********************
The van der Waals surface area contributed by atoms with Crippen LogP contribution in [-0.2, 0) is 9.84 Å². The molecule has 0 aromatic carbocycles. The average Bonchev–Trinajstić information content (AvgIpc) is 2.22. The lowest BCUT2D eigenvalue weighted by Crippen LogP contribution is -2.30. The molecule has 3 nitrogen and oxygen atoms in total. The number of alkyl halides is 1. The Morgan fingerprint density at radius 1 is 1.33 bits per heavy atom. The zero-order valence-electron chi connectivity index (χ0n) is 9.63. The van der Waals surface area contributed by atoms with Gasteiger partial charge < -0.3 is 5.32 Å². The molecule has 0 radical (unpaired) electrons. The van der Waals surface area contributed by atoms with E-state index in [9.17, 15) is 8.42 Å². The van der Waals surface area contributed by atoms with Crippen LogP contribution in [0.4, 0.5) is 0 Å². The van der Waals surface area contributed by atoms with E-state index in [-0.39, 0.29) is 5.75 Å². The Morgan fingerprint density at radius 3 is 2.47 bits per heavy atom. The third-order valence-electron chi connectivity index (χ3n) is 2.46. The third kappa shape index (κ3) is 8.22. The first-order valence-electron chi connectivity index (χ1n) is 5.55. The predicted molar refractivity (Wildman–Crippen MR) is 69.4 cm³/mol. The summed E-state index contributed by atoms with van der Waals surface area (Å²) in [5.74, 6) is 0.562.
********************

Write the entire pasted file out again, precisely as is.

The van der Waals surface area contributed by atoms with Crippen LogP contribution in [-0.2, 0) is 9.84 Å². The molecule has 0 aromatic carbocycles. The average Bonchev–Trinajstić information content (AvgIpc) is 2.22. The lowest BCUT2D eigenvalue weighted by Crippen LogP contribution is -2.30. The molecule has 3 nitrogen and oxygen atoms in total. The number of alkyl halides is 1. The Morgan fingerprint density at radius 1 is 1.33 bits per heavy atom. The zero-order valence-electron chi connectivity index (χ0n) is 9.63. The van der Waals surface area contributed by atoms with Gasteiger partial charge < -0.3 is 5.32 Å². The molecule has 0 radical (unpaired) electrons. The van der Waals surface area contributed by atoms with E-state index in [9.17, 15) is 8.42 Å². The van der Waals surface area contributed by atoms with Crippen LogP contribution in [0.4, 0.5) is 0 Å². The van der Waals surface area contributed by atoms with E-state index in [-0.39, 0.29) is 5.75 Å². The Morgan fingerprint density at radius 3 is 2.47 bits per heavy atom. The third-order valence-electron chi connectivity index (χ3n) is 2.46. The third kappa shape index (κ3) is 8.22. The first-order valence-electron chi connectivity index (χ1n) is 5.55. The predicted molar refractivity (Wildman–Crippen MR) is 69.4 cm³/mol. The summed E-state index contributed by atoms with van der Waals surface area (Å²) in [5.74, 6) is 0.562.